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Disabled FE A level student with attendance issues - need advice

(11 Posts)
Runningtokeepstill Wed 23-Mar-16 16:59:19

Who is supposed to look after the needs of disabled students at FE college. Really ds needs the equivalent of a SENCO but there doesn't appear to be one.

My ds, now 16, has a diagnosed physical condition that has lead to him developing chronic pain syndrome (which is deemed to have a MH aspect rather than just being "purely" physical).

Education has always been a struggle due to poor attendance. However, he had a reduced timetable at school and managed to get 5 GCSE's at C+ including Maths and English which has allowed him to apply for level 3 courses.

What he needs from FE college is the opportunity to study courses but be able to work independently at home on days when he cannot get in.

We have always been upfront about his condition and he was told that he'd be supported on his first course. But that didn't happen and the way they treated him and took him off the course seemed to me to contradict their own special needs policies. I've complained but the college then grossly misrepresented what happened lied and when I escalated the complaint they said they would "investigate" but 3 months on have not told me the result/replied to me in any way, I suspect because they hope I'll disappear if they ignore me for long enough!

Ds was given only one alternative with the college - to transfer to studying one AS course only which he had to start when it was half way through and then try to catch up. He did this and his course tutor is fine but his personal tutor seems to think her role in life is to keep sending stuff to me telling me how bad ds attendance is even though she knows his situation and that it is not within his control.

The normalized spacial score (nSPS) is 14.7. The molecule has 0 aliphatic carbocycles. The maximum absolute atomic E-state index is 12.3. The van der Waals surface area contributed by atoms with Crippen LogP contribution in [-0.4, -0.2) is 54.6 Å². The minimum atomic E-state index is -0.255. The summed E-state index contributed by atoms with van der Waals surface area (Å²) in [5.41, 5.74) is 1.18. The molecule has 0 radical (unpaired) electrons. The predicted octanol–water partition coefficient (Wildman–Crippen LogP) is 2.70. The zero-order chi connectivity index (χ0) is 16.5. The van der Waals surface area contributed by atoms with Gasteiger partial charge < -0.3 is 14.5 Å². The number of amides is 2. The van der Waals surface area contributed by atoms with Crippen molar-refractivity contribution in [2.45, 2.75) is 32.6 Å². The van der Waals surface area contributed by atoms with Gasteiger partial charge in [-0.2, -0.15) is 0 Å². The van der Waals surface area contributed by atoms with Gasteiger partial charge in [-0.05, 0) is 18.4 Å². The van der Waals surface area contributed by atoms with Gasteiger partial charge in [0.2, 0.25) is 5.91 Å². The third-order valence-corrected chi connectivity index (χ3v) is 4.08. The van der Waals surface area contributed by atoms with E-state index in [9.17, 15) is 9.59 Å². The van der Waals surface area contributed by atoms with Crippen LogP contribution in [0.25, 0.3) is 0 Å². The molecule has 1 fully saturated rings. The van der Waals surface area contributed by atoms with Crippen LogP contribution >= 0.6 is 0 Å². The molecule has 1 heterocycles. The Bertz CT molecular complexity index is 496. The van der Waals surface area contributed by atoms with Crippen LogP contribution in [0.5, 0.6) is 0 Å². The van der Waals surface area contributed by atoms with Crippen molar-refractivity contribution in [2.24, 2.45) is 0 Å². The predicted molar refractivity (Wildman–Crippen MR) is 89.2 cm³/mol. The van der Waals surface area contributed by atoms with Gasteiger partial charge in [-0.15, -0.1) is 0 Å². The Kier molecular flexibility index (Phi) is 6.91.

Today I got another attendance letter, basically a standard one ignoring his medical condition, with a copy of the college attendance leaflet. Said leaflet says to let them know if there is a situation where the student won't achieve 95% attendance. Well I already have, so I resent the "tick box" behaviour of asking me to discuss attendance with my son and the threat that they'll have to set targets which will have to be achieved. On the days he doesn't go in it's because he can't walk - no target setting will change this reality.

He's supposed to be choosing courses for next year. What can he do? I don't know if anyone will support him or let him on any of their courses. I'd like to think there was someone he could talk to at college who could look at course options where he could study partly at home. This doesn't seem to be unreasonable. He is motivated. What happens elsewhere? Does anyone, parent, student or FE teacher have experience of someone in this situation being able to study at college in this way?

Runningtokeepstill Thu 24-Mar-16 16:02:49

Got a phone call today suggesting that it might not be worthwhile him even applying for any courses next year as they cannot support him. Is this normal? Will all colleges say this?